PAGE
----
The gentleman's game

Observations on the Ashes

Not since Ian Botham inspired England to a remarkable Ashes series victory in 1981 has there been a cricketing summer to compare with the one through which we are lucky enough to be passing. Cricket is once more part of the national conversation, and children everywhere must be dreaming of smashing sixes in the swashbuckling style of Andrew "Freddie" Flintoff or Kevin Pietersen.

The present Australians are perhaps the greatest group of cricketers ever to have played the game. They arrived here at the beginning of June, though the Test series - the Ashes - did not start until the end of July. First they toured the country playing one-day cricket. The signs even then were good: England, in those early games, looked ready for a fight and as weary as the rest of us with continuous defeat over 15 years. Defeat against Australia, that is, because elsewhere, in Sri Lanka, Pakistan, the Caribbean and South Africa, as well as at home, England have been remaking themselves in recent times as a team worth getting excited about, a winning team.

But how would they go against the Aussies, the champions of world cricket, at both the long and short forms of the game? The first morning of the first Test match at Lord's, when, bowling fast and accurately, they dismissed Australia for 190, provided a partial answer: they'd go very well. But Australia, inspired by their great bowlers Glenn McGrath and Shane Warne, fought back and went on to win easily.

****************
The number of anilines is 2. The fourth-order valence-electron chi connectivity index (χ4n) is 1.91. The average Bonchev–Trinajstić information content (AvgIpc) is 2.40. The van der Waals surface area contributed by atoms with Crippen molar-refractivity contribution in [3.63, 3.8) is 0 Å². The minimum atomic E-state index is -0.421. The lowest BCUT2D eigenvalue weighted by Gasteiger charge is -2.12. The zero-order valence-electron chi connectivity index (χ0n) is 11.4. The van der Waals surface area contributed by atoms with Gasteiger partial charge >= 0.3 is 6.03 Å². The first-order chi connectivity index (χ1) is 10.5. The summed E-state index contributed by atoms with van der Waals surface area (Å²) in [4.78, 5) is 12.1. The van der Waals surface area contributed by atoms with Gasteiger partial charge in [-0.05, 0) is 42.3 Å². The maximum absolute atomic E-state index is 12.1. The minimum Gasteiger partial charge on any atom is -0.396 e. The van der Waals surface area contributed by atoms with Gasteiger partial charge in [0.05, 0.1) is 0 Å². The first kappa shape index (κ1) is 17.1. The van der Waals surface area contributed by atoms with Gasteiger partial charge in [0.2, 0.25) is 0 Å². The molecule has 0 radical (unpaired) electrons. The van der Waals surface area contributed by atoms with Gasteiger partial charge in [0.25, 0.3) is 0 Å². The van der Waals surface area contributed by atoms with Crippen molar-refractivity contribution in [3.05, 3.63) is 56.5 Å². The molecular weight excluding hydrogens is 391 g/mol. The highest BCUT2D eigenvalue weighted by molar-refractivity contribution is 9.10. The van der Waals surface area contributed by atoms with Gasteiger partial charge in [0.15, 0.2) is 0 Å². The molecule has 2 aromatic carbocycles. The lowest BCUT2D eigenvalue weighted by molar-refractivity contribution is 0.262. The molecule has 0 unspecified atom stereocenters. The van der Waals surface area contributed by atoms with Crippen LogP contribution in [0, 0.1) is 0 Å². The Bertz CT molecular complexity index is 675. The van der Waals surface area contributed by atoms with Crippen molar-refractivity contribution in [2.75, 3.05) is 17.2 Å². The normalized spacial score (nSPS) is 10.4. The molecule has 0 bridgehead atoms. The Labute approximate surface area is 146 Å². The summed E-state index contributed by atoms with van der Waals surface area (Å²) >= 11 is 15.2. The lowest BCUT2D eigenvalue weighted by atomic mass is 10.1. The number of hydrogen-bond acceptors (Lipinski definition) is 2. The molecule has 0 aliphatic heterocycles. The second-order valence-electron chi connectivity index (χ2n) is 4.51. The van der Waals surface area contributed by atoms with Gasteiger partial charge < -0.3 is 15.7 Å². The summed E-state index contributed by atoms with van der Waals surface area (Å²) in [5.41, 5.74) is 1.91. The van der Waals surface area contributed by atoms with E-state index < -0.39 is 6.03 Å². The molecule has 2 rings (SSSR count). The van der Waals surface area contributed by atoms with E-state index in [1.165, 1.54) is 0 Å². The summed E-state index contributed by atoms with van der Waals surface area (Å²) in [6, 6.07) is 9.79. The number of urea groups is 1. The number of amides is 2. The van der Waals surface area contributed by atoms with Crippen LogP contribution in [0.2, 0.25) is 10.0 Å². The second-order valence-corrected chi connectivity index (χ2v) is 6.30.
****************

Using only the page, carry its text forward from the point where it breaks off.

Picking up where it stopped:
The circus moved on to Edgbaston for the second Test, with England being buffeted by all the old criticism. And their response? To attack. On the first day England flayed the Australian bowlers, on their way to a remarkable total of 407. They batted with exuberance and daring. It was like watching an exhibition game. England then set about the Aussies in the field with equal gusto, dismissing them for 308 - a lead of 99. On the third day, the Aussies, led inevitably by Warne, dragged themselves back into the game as England batsmen came and went in dismal procession. With the lead at little more than 200, Flintoff counter-attacked, smashing the Australia fast bowlers into the stands and even on to the roof. When he was out, England had a lead of 281 - surely enough on a deteriorating fourth-innings pitch.

Throughout that long Saturday afternoon and into the early evening the England bowlers were once again dominant; by the close of play Australia still required 107 to win, with only two tail-end batsmen left. The game was ours.

No one could have expected what happened next. The following morning, Australia batted with courage and character. Brett Lee, in particular, was assaulted by the hostile Flintoff. He was not intimidated and, even when Warne was out, and with 62 still required to win, Lee pushed on towards improbable victory. By the time the last Australia batsman was fin-ally out, two runs short of triumph, England supporters everywhere had been exhausted by the intensity of the drama.

And the best moment of all? As the last wicket fell and the England fielders began their celebrations, Flintoff crouched alongside Lee, put his arm around him and spoke only words of encouragement and consolation. Here was sportsmanship at its finest. Play hard, play to win, but play with courtesy, respect and fellow feeling. There is more to come.